my interview with icon karen mccartney

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With a career spanning over 20 years and many continents, Karen McCartney has become an industry expert on interior design and home styling. The founding Editor of Inside Out magazine is now on board as Temple & Webster’s Editorial Director, revelling in the fast pace of the ever-changing online space. I was lucky enough to take some time out with this interiors icon to learn more about her creative journey, how she styles her own home and so much more!

The first interiors book I ever received was Creative Homes – your 2005 release! What are some of your memories of it?

Creative Homes was a great project because it emerged out of Inside Out content. We ran regular stories in the magazine, which had fantastic photography, on how people in the creative industries lived at home in Australia. We looked at designers and architects, retailers and artists from across the nation and compiled them into a book. The variety of styles and aesthetics is broad and quite fascinating.

You were also founding Editor of Inside Out Magazine. How do you feel about your time there and what were some of the highlights?

I was indeed founding editor and I stayed for a decade! For me the highlights were all to do with the creativity of others. I worked with a talented bunch of people who always over-delivered on expectation and as an editor that is the best feeling of all.

Above: A sale of product that Karen compiled for Temple & Webster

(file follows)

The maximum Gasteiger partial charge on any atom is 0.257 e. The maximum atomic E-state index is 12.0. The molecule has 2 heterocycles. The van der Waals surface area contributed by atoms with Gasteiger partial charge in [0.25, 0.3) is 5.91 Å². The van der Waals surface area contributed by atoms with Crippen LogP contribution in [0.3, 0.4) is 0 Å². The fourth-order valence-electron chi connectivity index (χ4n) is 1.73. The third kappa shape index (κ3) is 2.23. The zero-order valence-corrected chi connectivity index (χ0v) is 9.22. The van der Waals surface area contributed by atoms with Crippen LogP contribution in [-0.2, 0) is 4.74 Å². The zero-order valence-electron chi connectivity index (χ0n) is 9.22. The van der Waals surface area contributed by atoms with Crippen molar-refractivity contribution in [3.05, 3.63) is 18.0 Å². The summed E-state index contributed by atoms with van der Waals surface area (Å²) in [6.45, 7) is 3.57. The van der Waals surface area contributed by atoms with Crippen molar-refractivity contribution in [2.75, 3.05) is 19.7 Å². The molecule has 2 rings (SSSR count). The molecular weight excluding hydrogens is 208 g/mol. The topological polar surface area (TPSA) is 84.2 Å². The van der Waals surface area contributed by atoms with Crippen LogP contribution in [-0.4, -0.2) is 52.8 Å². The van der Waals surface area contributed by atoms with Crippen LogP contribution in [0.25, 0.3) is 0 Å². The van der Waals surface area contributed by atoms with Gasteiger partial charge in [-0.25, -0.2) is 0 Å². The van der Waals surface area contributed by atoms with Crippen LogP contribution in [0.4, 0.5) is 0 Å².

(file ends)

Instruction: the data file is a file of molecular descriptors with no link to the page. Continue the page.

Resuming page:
You’re now on deck at Temple & Webster. Can you tell me about your role and what appeals to you about the business?

Having spent my whole career in print, the move to digital, and to a retailer, has been a really interesting one. While on the surface so much is different, in reality what I do is surprisingly similar. My title is Editorial Director and I find, and write about, things that might interest our audience. It is all content and the principles remain consistent. The fast pace is wonderful on one hand and a challenge on the other. One minute you have lots of stories planned and the next minute the cupboard is bare. “Feeding the content beast’ is what my colleague Adam calls it.

Your 2007 and 2011 book releases chronicle iconic Aussie homes and their architecture. What do you think makes a home uniquely Australian from a design and décor perspective?

The books I wrote on Australian iconic homes chronicle our best residential architecture over 50 years and through the research I got a really good understanding of what makes a great house design. So much is to do with the climate – successful orientation for sun and shade – and our ability to link indoor and outdoor spaces seamlessly. There is also more of a ‘push over’ mentality around houses here, which shocked me when I first arrived in Australia because in Europe things are rarely knocked down. This can be good and bad. Good when something ordinary is replaced with a great building and bad when a great building is replaced with something ordinary.

Décor wise it is a case of anything goes and I don’t see a typical Australian interior: a house can have a Balinese influence, a French style interior, modernist or Moroccan. It is a global playing field when it comes to interior fit outs.

Above: That’s me with Karen and T&W’s Editor Victoria Baker

I also have 82 Modern Style Ideas to Create at Home; a must-have for craft lovers. Are you particularly crafty and are you a fan of a DIY project?